Last week I suggested that the talent shortage could be eliminated by hiring for results not skills and years of experience. This week I’m suggesting that generic competencies be thrown in the same wastebasket as those skills-infested job descriptions. Here’s why.

At a recent webcast on using the Performance-based Interview, a woman asked whether assessing Emotional Intelligence (EQ) skills was a good technique.

Last month, a VP hiring 10 global health scientists wanted to hire only PhDs with excellent verbal and written communication skills.

A national sales manager launching a new product line demanded reps who had a “can do” attitude.

On a big hiring project 10 years ago one prerequisite for bank tellers was the ability to multi-task. This was also the same requirement for a manager on a huge construction project.

On most job descriptions posted online you’ll discover some combination of these “must have” competencies: leadership, drive, cultural fit, team skills, confidence, ethics, positive attitude and technical competency. The problem is every company has a competency model with some version of the exact same requirements. The bigger problem is that everyone uses their own technique to measure them.

Surprisingly, I cannot find one study that suggests that the use of generic competency models has helped companies hire better people. There’s no question that a structured interview focusing on these competencies will minimize hiring errors due to emotional biases or superficial intuitive judgments. But it’s incorrect on a root cause basis to assign this positive benefit to the use of competency models. The benefits in this case are due to minimizing emotionally-charged decisions. Taking the person on a 30-minute tour of the factory or having a cup of coffee in the cafeteria before the interview started would have had the same impact.

Aside from the lack of proof, here are some other reasons to support my contention that the use of classic competency models has not resulted in better hires:

  1. They’re filled with too much vision and hope, and not enough practicality. Everyone wants to hire top people, and top people all possess the competencies described in some form. But having them doesn’t mean the person will be successful in your company doing the actual work required with the resources available, working for the assigned manager and his/her unique style, and working in your company’s unique culture with all of the associated pressures, systems, procedures and personalities.
  2. They’re too generic. What do cultural fit, leadership and all of the other competencies actually mean on the job? If you don’t define this clearly in relationship to the job, you leave it up to the interviewer’s judgment to make the assessment.
  3. They’re not complete. Success in most positions requires a person to collaborate with others, meet deadlines and budgets, plan and organize work, meet all commitments without making excuses, produce high quality work, operate with the resources available, meet all performance objectives, and train and develop others, to name the most important. I find it surprising that these important performance-based competencies are left out of most standard competency models.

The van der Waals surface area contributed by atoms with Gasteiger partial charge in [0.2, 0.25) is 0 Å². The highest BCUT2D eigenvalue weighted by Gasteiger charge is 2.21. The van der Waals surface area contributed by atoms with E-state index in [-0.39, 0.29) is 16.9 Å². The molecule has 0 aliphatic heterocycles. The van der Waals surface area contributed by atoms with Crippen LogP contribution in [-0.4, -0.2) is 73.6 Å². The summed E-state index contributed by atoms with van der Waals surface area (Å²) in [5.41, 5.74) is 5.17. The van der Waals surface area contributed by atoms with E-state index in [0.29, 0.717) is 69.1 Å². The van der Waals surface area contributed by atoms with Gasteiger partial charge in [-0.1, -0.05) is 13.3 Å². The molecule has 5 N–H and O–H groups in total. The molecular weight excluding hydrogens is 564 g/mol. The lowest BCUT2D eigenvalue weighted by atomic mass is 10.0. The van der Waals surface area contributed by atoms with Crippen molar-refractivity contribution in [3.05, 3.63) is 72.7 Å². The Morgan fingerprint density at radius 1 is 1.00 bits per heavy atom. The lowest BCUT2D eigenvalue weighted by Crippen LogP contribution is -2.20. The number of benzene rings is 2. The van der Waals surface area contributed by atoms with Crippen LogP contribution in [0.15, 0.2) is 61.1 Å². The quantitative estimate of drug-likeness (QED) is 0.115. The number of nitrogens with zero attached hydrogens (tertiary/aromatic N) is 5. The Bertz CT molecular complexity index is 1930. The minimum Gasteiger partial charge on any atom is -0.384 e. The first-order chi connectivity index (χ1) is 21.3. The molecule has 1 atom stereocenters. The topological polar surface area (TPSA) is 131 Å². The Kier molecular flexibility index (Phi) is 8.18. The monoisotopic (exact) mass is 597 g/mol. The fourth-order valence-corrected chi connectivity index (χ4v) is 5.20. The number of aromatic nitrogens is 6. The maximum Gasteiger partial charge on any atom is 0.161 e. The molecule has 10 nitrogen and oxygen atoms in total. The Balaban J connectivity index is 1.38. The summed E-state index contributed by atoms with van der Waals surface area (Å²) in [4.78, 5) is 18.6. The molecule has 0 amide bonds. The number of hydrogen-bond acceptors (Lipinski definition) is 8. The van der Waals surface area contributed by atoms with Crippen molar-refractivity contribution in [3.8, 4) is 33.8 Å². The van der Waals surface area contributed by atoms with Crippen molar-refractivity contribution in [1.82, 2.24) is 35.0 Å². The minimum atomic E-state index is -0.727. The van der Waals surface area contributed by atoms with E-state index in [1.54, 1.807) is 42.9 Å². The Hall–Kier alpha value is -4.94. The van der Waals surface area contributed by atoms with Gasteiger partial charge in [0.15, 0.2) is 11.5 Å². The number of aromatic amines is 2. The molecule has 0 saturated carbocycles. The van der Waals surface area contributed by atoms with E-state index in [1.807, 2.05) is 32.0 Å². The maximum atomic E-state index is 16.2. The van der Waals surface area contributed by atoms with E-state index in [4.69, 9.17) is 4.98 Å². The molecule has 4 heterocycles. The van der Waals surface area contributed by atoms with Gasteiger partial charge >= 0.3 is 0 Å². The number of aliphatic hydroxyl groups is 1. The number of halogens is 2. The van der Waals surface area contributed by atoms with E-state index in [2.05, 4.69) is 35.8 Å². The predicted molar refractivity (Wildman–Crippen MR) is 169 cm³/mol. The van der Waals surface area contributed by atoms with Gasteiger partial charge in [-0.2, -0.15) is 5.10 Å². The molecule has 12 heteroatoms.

4. They’re difficult to accurately assess. Conducting an interview is hard work. That’s why most people revert to one of three classic approaches: the intuitive, the technical and the emotional. Each is flawed, and without specific guidance for the interviewer to evaluate the required competency in some way, the competency itself has no practical value.

The simple simple solution: ask the hiring manager how the competency will be used on the job. Here’s how this technique was applied for some of the competencies mentioned above.

  • EQ became “collaborate closely with engineering, operations and product marketing to prepare a product roadmap.”
  • Strong communication skills became “prepare one-page summaries of the ongoing research for presentation to the executive team at the monthly project review meetings.”
  • Leadership became “develop and implement a talent acquisition strategy that directly addresses the worldwide skills gap for our critical positions.”
  • Drive for results became “despite a very tight schedule, complete the project design and testing program within 120 days.”
  • Technical brilliance became “reengineer the injection molding product and tool design to increase capacity by 20% by the end of Q4.”

To determine if the candidate is both competent and motivated to do the work described first ask The Most Important Interview Question of All Time. This involves spending 10-15 minutes digging into the person’s most comparable accomplishment. Then, ask The Second Most Important Question of All Time and explore how he or she would go about achieving the objective. These two questions will give you the information needed to determine if the candidate has the ability to successfully complete the assignment.

Competencies, behaviors and skills are important attributes to consider when hiring for any job, but are terrible predictors of performance without a proper measurement technique. The solution is simple: define how these traits are actually used on the job. This takes slightly more work upfront, but it saves hours every week if you hire the wrong person.


Lou Adler (@LouA) is the CEO of The Adler Group, a consulting and training firm helping companies implement Performance-based Hiring. He's also a regular columnist for Inc. Magazine and BusinessInsider. His latest book, The Essential Guide for Hiring & Getting Hired (Workbench, 2013), provides hands-on advice for job-seekers, hiring managers and recruiters on how to find the best job and hire the best people. You can continue the conversation on LinkedIn's Essential Guide for Hiring Discussion Group.